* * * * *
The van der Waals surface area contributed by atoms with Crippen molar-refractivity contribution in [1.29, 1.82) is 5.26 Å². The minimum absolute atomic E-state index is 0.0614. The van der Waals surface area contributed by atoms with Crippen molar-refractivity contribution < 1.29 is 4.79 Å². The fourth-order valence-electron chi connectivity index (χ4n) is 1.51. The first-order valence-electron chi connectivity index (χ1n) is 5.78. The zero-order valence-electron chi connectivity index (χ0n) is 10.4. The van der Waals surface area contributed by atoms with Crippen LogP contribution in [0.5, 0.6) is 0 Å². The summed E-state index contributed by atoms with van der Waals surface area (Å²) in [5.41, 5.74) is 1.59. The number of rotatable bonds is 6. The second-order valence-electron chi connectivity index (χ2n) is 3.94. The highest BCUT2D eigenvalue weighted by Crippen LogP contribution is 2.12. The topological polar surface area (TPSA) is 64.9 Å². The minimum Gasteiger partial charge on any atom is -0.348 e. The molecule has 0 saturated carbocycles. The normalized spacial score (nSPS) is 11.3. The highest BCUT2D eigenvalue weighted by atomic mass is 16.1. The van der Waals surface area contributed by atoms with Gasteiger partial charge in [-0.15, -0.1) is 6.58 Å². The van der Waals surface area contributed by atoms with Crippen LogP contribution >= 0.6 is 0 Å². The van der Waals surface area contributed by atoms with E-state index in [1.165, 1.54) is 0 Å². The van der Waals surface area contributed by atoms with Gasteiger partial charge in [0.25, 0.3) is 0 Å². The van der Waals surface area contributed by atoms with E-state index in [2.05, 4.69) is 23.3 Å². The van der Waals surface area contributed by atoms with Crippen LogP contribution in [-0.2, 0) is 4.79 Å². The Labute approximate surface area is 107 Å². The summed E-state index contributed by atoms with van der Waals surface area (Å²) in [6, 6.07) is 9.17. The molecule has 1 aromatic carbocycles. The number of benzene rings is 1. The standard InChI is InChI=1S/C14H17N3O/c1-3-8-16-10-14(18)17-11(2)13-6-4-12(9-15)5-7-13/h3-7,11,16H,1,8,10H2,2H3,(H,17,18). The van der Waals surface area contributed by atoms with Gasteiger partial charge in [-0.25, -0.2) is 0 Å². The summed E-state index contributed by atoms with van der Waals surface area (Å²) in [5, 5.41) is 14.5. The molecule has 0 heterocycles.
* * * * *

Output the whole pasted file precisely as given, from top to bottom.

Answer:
The van der Waals surface area contributed by atoms with Crippen molar-refractivity contribution in [1.29, 1.82) is 5.26 Å². The minimum absolute atomic E-state index is 0.0614. The van der Waals surface area contributed by atoms with Crippen molar-refractivity contribution < 1.29 is 4.79 Å². The fourth-order valence-electron chi connectivity index (χ4n) is 1.51. The first-order valence-electron chi connectivity index (χ1n) is 5.78. The zero-order valence-electron chi connectivity index (χ0n) is 10.4. The van der Waals surface area contributed by atoms with Crippen LogP contribution in [0.5, 0.6) is 0 Å². The summed E-state index contributed by atoms with van der Waals surface area (Å²) in [5.41, 5.74) is 1.59. The number of rotatable bonds is 6. The second-order valence-electron chi connectivity index (χ2n) is 3.94. The highest BCUT2D eigenvalue weighted by Crippen LogP contribution is 2.12. The topological polar surface area (TPSA) is 64.9 Å². The minimum Gasteiger partial charge on any atom is -0.348 e. The molecule has 0 saturated carbocycles. The normalized spacial score (nSPS) is 11.3. The highest BCUT2D eigenvalue weighted by atomic mass is 16.1. The van der Waals surface area contributed by atoms with Gasteiger partial charge in [-0.15, -0.1) is 6.58 Å². The van der Waals surface area contributed by atoms with Crippen LogP contribution >= 0.6 is 0 Å². The van der Waals surface area contributed by atoms with E-state index in [1.165, 1.54) is 0 Å². The van der Waals surface area contributed by atoms with Gasteiger partial charge in [0.25, 0.3) is 0 Å². The van der Waals surface area contributed by atoms with E-state index in [2.05, 4.69) is 23.3 Å². The van der Waals surface area contributed by atoms with Crippen LogP contribution in [-0.2, 0) is 4.79 Å². The Labute approximate surface area is 107 Å². The summed E-state index contributed by atoms with van der Waals surface area (Å²) in [6, 6.07) is 9.17. The molecule has 1 aromatic carbocycles. The number of benzene rings is 1. The standard InChI is InChI=1S/C14H17N3O/c1-3-8-16-10-14(18)17-11(2)13-6-4-12(9-15)5-7-13/h3-7,11,16H,1,8,10H2,2H3,(H,17,18). The van der Waals surface area contributed by atoms with Gasteiger partial charge in [-0.25, -0.2) is 0 Å². The summed E-state index contributed by atoms with van der Waals surface area (Å²) in [5, 5.41) is 14.5. The molecule has 0 heterocycles.